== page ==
Robotic mower top tips: Looking to buy a robotic mower? If it’s your first time dipping your toes into this gadget world, here’s ten tips on what you need to know:
1 – You will need to measure out the area you are looking to cut as most mowers are chosen according to the upper limit on the size they can cut over a period i.e. 2000 square metres over five days, a total of approximately ten hours a week. Ideally you want a mower to cover the area quickly and most efficiently. This usually means choosing a mower that doesn’t waste time by stopping a lot, and turns instead of reversing, stopping, then moving off. This stop and starting makes the mower less efficient.
2 – What about the edges? The closer the robotic mower can cut up to the edge of any lawn, the less time you have to spend in cutting that edge. The best robotic mowers on the market are the ones that have side trim technology. This means they can leave the smallest possible edge to trim or none at all, depending on layout.
3 – Garden zones and complexity also makes a difference to which mower you choose. If you have both a back and a front lawn, you need a mower which you can set up in zones to cover more than one area. You also need to have a mower that can move between these zones easily. If, for example, you have a narrow passage or strip of grass between zones, look out for a robotic mower that can traverse a narrow passage without getting stuck and one that will still cut that strip of grass as it travels between the zones.
4 – What about the weather? It is a good idea to choose a robotic mower that has a weather sensor on board as cutting wet lawn is bad for the grass and can damage it if the mower’s wheels slip in the mud. A rain sensor means your mower will automatically decide whether to go out and cut the lawn and cease cutting when it begins raining, going out again once it’s stopped, after a time to allow the lawn to dry.
5 – Does it have slopes and how steep are they? If you have sloping lawns or hills within the area you are looking to cut, make sure the robotic mower can handle these gradients without slippage.
6 – Charging stations are an important consideration. Most robotic mowers have a large flat dock they sit on which can take up a lot of room and look untidy, especially as they reverse and wear the grass around their base. The more advanced mowers on the market have discrete, side-charging docks on a grid-base which allows the lawn to grow through, making it almost hidden and definitely more pleasing to the eye.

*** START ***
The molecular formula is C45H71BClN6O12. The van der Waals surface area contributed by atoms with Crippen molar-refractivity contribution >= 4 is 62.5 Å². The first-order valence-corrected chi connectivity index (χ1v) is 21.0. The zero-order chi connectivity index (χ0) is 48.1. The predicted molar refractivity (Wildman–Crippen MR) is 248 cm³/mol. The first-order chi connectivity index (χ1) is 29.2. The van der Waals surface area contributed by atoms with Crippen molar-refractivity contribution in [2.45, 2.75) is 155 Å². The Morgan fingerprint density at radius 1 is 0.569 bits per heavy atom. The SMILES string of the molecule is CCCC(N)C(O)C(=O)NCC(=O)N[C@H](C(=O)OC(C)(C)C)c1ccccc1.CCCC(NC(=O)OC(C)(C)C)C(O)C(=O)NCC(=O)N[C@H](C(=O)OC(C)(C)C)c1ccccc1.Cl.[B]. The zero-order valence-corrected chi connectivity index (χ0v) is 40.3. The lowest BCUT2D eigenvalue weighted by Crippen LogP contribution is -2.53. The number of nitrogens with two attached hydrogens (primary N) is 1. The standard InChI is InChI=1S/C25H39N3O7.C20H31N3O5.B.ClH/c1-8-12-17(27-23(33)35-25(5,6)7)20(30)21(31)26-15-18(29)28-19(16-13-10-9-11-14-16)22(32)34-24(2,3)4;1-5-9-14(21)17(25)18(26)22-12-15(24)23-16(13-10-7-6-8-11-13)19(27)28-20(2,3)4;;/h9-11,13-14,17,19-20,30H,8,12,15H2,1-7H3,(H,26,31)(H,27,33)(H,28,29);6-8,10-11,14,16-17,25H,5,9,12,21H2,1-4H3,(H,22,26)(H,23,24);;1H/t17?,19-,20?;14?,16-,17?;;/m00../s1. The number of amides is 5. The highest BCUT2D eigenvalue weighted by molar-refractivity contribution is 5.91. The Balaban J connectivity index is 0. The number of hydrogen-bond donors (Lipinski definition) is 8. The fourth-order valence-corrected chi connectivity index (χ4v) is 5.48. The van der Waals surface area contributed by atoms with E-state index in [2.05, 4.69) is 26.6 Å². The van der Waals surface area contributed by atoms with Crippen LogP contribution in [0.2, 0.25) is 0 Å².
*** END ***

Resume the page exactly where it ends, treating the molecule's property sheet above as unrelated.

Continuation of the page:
7 – Another consideration is maintenance. As the mower will be going out for ten hours a day, five days a week, you ideally want to make sure that the mower has durable blades that can cope with the continuous cutting. Look for a robotic mower that has a deck that rotates both ways while cutting, optimising both sides of the cutting blades and reducing maintenance in half.
8 – Apps and wifi. Some mowers on the market have an app which provides an easy way to set-up your robotic mower and programme it or adjust the schedule from anywhere, at any time. It’s also a great way to keep tabs on how much mowing your mower has done and how many hours the blades have been in use – very useful to know when it’s time for a service.
9 – Modular – to future proof your robotic mower, look out for mowers that you can easily upgrade certain features or add features to later down the line, when technology advances. This also means you are not paying for features you don’t need, but have the option to choose them should you wish to get them in the future.
10 – Obstacle avoidance. Most robotic mowers on the market will hit into objects that are in front of it. This can cause damage to the mower itself or to the object it hits. Most importantly the mower will have to stop, reverse, stop and start over again making it less efficient. Most mowers get around this problem by physically excluding them when you are laying the boundary wire. Currently there are only a few mowers on the market which have solved this problem by having obstacle avoidance sensors on board, allowing the mower to go right up to the object and then curve around it like a slalom skier. This saves time during cutting without needing to stop and reverse, as well as effort on installation, and in the future as for additions to the garden.